CMS releases Sunshine Act final rule
It’s been a long time coming, but late Friday, the Centers for Medicare & Medicaid Services released the final rule for the Physician Payments Sunshine Act.
Guidance on the Sunshine Act – an Affordable Care Act regulation requiring drug, device and biological companies, medical supply manufacturers and group purchasing organizations to publicly disclose their financial relationships with doctors and teaching hospitals – was originally supposed to be released in the fall of 2011 but it wasn’t released until December of 2011, ruffling a lot of feathers within the communities most impacted by the rule.
[See also: CMS releases overdue Sunshine Act guidance.]
Last spring, CMS delayed implementation of the act so it could fine tune the final rule and give organizations more time to get ready for implementation.
[See also: CMS delays implementation of Sunshine Act.]
In a statement released Friday announcing the final rule, CMS said that the increased transparency offered by the rule “is intended to help reduce the potential for conflicts of interest that physicians or teaching hospitals could face as a result of their relationships with manufacturers.”
CMS said that manufacturers and GPOs will have the chance to review and correct reported information prior to publication. Organizations must begin collecting the required data by Aug. 1 of this year and begin reporting it to CMS by March 31, 2014.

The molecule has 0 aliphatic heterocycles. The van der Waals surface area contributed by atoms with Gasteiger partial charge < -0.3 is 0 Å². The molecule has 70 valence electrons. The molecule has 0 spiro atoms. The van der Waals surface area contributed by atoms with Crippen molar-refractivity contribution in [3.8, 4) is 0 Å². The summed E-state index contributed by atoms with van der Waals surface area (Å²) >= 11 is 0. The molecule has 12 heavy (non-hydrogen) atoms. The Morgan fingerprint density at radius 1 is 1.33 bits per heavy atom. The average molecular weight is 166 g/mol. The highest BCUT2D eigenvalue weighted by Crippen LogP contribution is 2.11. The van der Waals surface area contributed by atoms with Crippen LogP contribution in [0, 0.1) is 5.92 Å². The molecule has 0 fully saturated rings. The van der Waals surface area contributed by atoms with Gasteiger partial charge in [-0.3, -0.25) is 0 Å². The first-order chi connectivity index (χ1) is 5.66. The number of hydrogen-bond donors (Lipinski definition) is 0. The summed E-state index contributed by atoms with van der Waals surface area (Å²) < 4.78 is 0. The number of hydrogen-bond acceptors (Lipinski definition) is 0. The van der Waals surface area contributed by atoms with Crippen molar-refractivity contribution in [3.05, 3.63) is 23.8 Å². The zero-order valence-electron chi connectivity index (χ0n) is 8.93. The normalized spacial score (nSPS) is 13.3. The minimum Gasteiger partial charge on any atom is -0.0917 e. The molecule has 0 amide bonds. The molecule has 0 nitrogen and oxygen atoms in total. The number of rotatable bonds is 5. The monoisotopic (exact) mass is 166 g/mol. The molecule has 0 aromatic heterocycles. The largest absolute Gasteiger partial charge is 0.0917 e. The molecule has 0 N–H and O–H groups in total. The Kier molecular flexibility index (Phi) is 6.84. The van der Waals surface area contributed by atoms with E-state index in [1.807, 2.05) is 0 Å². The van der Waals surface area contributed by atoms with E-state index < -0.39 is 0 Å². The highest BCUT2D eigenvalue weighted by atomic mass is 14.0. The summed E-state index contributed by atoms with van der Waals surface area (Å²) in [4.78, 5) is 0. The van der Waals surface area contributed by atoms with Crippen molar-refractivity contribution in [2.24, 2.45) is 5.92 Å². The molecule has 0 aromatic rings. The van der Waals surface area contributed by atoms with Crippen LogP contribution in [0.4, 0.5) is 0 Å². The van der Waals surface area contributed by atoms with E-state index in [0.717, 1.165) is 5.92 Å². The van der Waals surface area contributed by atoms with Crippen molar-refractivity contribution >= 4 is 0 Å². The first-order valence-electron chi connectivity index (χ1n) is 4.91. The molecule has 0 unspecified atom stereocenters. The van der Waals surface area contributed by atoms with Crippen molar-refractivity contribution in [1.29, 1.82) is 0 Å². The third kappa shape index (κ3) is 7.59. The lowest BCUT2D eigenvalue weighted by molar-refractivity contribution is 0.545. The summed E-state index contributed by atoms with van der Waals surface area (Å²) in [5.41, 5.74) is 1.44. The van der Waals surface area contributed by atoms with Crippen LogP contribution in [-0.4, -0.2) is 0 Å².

While the industries impacted most by the rule are still digesting it, early response has been cautiously positive.
There may be some grumbling about the cumbersome reporting requirements, said Lee Lasris, a health law attorney and founding partner of the Florida Health Law Center, but “(f)or the most part, people are okay with the rule such as it is.”
However, healthcare lawyers like Lasris recognize the final rule has some soft spots.
Lasris said he wasn’t convinced the civil money penalties will be enough of a disincentive to discourage circumventing the rules, and he doesn’t think CMS drilled down far enough.
“It doesn’t require the manufacturer to make inquiry of the representatives as to whether or not they have a financial relationship with the physicians,” he said. “With that, the manufacturer is allowed to simply not ask the question.”
Further, there are certain distributors along the chain of sale of a product who could have relationships with physicians but are excluded from disclosure if they don’t have title to the product. “It’s kind of weird,” Lasris said. “There’s a big loophole that you can drive a Mack truck through.”